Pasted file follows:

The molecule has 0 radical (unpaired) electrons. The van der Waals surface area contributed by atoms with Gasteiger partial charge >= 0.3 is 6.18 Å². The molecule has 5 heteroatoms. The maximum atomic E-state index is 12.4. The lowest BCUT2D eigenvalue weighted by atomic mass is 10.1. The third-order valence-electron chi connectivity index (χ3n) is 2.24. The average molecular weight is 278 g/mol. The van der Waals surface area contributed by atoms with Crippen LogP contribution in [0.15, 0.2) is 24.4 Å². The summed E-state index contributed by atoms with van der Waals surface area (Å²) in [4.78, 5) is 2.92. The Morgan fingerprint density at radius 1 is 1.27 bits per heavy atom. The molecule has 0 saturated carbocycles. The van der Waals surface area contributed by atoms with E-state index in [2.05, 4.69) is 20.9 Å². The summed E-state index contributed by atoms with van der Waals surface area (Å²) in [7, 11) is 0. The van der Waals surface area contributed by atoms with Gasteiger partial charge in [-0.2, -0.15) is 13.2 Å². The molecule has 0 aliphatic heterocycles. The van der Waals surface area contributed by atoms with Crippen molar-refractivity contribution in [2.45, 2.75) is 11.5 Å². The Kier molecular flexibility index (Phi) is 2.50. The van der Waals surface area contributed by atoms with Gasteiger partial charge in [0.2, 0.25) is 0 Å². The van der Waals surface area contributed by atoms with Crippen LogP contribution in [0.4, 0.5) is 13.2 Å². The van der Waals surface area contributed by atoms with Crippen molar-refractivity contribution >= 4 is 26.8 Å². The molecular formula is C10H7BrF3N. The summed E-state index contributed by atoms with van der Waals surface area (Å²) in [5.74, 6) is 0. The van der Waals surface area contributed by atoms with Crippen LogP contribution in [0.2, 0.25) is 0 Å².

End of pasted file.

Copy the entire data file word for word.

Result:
The molecule has 0 radical (unpaired) electrons. The van der Waals surface area contributed by atoms with Gasteiger partial charge >= 0.3 is 6.18 Å². The molecule has 5 heteroatoms. The maximum atomic E-state index is 12.4. The lowest BCUT2D eigenvalue weighted by atomic mass is 10.1. The third-order valence-electron chi connectivity index (χ3n) is 2.24. The average molecular weight is 278 g/mol. The van der Waals surface area contributed by atoms with Crippen LogP contribution in [0.15, 0.2) is 24.4 Å². The summed E-state index contributed by atoms with van der Waals surface area (Å²) in [4.78, 5) is 2.92. The Morgan fingerprint density at radius 1 is 1.27 bits per heavy atom. The molecule has 0 saturated carbocycles. The van der Waals surface area contributed by atoms with E-state index in [2.05, 4.69) is 20.9 Å². The summed E-state index contributed by atoms with van der Waals surface area (Å²) in [7, 11) is 0. The van der Waals surface area contributed by atoms with Gasteiger partial charge in [-0.2, -0.15) is 13.2 Å². The molecule has 0 aliphatic heterocycles. The van der Waals surface area contributed by atoms with Crippen molar-refractivity contribution in [2.45, 2.75) is 11.5 Å². The Kier molecular flexibility index (Phi) is 2.50. The van der Waals surface area contributed by atoms with Gasteiger partial charge in [0.2, 0.25) is 0 Å². The van der Waals surface area contributed by atoms with Crippen LogP contribution in [0.4, 0.5) is 13.2 Å². The van der Waals surface area contributed by atoms with Crippen molar-refractivity contribution >= 4 is 26.8 Å². The molecular formula is C10H7BrF3N. The summed E-state index contributed by atoms with van der Waals surface area (Å²) in [5.74, 6) is 0. The van der Waals surface area contributed by atoms with Crippen LogP contribution in [0.2, 0.25) is 0 Å².